Anyone who knows me knows that I’m a ~wee~ bit obsessed with genealogy and researching my family history. With some of the discoveries I’ve made over the past few years, I’ve become more and more interested in learning about the food cultures of the places my ancestors came from. To that end, I’ve decided to focus my research and cooking efforts on my family’s Thanksgiving gathering to highlight some of these foods.
From what I’ve been able to uncover, my mom’s family (the side we see in a big gathering on Thanksgiving Day every year), is mostly English (both Saxon and Norman – yes, I’ve been able to go back that far), German and Scottish, with some Welsh, Dutch and French. So my focus will be on English, German and Scottish food history for Thanksgiving.
Our German ancestors come from Berlin, Rheinland and Hessen, Germany, so I’ve delved into some of the dishes from those regions:
From Berlin – Kartoffelsuppe (potato soup), Hoppelpoppel (a mix of leftover meat, scrambled eggs, onions and potatoes), Eisbein (pork knuckle), Kasseler Rippchen (smoked, brined pork chops), Konigsberger Klopse (dumplings of beef and capers), Schnitzel Hostein (schnitzel topped with fried egg, onions and capers – meat can be veal, pork, turkey or chicken), Kartoffelpuffer (potato pancakes), Berliner Pfannkuchen (jam or cream donut), Armer Ritter (German version of French toast), Rote Grutze (fresh red fruits with grits and fruit juice), Leberwurst (liverwurst), Bulette (flat pork meatball) and Berliner Weisse (beer).
From Rheinland – Rheinischer Sauerbraten (sausage), Reibekuchen (potato pancakes), Himmel und Erde (potatoes, applesauce and bacon, accompanies blutwurst/blood sausage), Sauerkraut, Grunkohl (kale), Spekulatius (spice cookie), Zweibelkuchen (savory sheet cake topped with onions, cream or sour cream, eggs and bacon), Kreppel (donuts similar to the Berliner above), Schwarzbrot (dark bread), Ahr, Mittelrhein and Mosel wines and Rheinland beer.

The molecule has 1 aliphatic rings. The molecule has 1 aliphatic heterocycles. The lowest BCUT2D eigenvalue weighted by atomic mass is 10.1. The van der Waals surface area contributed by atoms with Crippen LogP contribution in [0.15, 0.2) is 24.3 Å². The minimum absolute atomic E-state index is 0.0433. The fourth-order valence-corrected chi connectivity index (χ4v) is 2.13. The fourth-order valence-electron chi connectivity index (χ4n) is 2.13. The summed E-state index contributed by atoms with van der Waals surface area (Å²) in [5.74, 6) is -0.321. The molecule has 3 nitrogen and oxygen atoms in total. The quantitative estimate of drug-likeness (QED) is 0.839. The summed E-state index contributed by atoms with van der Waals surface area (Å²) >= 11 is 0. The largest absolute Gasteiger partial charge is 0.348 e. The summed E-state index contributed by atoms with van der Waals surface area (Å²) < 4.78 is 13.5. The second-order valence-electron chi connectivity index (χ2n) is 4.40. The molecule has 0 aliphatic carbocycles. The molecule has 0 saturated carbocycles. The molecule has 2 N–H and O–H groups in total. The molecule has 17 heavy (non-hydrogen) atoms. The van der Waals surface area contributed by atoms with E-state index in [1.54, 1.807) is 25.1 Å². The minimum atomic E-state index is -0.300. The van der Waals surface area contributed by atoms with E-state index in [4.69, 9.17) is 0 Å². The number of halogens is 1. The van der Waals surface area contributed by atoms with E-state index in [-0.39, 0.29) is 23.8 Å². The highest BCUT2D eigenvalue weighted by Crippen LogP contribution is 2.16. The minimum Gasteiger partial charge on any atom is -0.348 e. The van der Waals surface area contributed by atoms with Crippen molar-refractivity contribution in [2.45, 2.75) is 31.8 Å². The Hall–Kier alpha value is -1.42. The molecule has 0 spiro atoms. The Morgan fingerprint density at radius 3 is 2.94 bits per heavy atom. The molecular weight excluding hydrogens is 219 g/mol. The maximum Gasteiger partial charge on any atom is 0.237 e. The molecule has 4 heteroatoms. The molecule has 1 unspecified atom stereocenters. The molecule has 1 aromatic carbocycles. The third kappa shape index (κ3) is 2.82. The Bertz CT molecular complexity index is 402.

From Hessen – Kassler Rippchen, Zweibelkuchen, Grune Sose (cold herb sauce served with boiled or baked potatoes and hard-boiled eggs), Reibelkuchen with applesauce, Potatoes, Asparagus, Sauerkraut, Frankfurter Kranz (cake filled with buttercream and marmalade, frosted with buttercream and decorated with pralines or almonds and candied cherries), Zwetschgenkuchen (crumb cake with plums and apples), Kreppel, Bethmannchen (small round cookies made of marzipan and egg whites and decorated with almond halves), Wasserweck (bread roll made of wheat flour), Blutwurst (blood sausage), Frankfurter Wurstchen (long, thin, lightly-smoked pork sausage), Handkase (sour curd cheese), Handkase mit Musik (marinated Handkase), Kochkase (sour curd cheese), Apple wine, Riesling wine
For my purposes of serving a crowd at a Thanksgiving day feast, I’m going to focus on recipes that won’t be too challenging to make and items that won’t gross out my family (I’m looking at you, Blutwurst!). From my German ancestors’ foods, I’ll be making Berliner Pfannkuchen, Grunkohl with German sausage, Grune Sose with boiled potatoes, Spekulatius cookies and Wasserweck rolls, and I’ll be bringing along some Berliner Weisse (if I can find it) and Riesling wine.
Stay tuned for more on the foods I’ll be researching for my family’s English, Scottish, Welsh, Dutch and French lines.